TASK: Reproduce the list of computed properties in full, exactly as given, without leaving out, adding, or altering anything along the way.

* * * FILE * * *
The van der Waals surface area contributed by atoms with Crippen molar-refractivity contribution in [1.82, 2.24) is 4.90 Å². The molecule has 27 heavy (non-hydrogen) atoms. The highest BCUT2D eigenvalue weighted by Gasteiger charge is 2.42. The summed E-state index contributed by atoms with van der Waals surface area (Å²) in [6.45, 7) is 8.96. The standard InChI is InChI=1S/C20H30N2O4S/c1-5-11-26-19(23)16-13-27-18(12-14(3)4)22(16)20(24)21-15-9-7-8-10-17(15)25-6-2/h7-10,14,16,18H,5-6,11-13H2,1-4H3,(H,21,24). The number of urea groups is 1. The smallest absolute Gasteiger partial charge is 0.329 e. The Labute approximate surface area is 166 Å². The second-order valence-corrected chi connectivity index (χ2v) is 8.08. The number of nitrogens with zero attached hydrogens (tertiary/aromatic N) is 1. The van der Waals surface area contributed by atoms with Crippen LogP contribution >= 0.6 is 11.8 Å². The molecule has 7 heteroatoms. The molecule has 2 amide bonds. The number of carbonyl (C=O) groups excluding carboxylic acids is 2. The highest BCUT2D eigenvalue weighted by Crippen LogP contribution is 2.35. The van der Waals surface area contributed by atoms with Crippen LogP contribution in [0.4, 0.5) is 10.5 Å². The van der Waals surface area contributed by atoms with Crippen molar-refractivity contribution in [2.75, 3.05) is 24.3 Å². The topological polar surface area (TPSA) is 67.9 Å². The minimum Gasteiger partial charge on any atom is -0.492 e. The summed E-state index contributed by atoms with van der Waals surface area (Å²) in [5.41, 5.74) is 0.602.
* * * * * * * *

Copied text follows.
The van der Waals surface area contributed by atoms with Crippen molar-refractivity contribution in [1.82, 2.24) is 4.90 Å². The molecule has 27 heavy (non-hydrogen) atoms. The highest BCUT2D eigenvalue weighted by Gasteiger charge is 2.42. The summed E-state index contributed by atoms with van der Waals surface area (Å²) in [6.45, 7) is 8.96. The standard InChI is InChI=1S/C20H30N2O4S/c1-5-11-26-19(23)16-13-27-18(12-14(3)4)22(16)20(24)21-15-9-7-8-10-17(15)25-6-2/h7-10,14,16,18H,5-6,11-13H2,1-4H3,(H,21,24). The number of urea groups is 1. The smallest absolute Gasteiger partial charge is 0.329 e. The Labute approximate surface area is 166 Å². The second-order valence-corrected chi connectivity index (χ2v) is 8.08. The number of nitrogens with zero attached hydrogens (tertiary/aromatic N) is 1. The van der Waals surface area contributed by atoms with Crippen LogP contribution >= 0.6 is 11.8 Å². The molecule has 7 heteroatoms. The molecule has 2 amide bonds. The number of carbonyl (C=O) groups excluding carboxylic acids is 2. The highest BCUT2D eigenvalue weighted by Crippen LogP contribution is 2.35. The van der Waals surface area contributed by atoms with Crippen LogP contribution in [0.4, 0.5) is 10.5 Å². The van der Waals surface area contributed by atoms with Crippen molar-refractivity contribution in [2.75, 3.05) is 24.3 Å². The topological polar surface area (TPSA) is 67.9 Å². The minimum Gasteiger partial charge on any atom is -0.492 e. The summed E-state index contributed by atoms with van der Waals surface area (Å²) in [5.41, 5.74) is 0.602.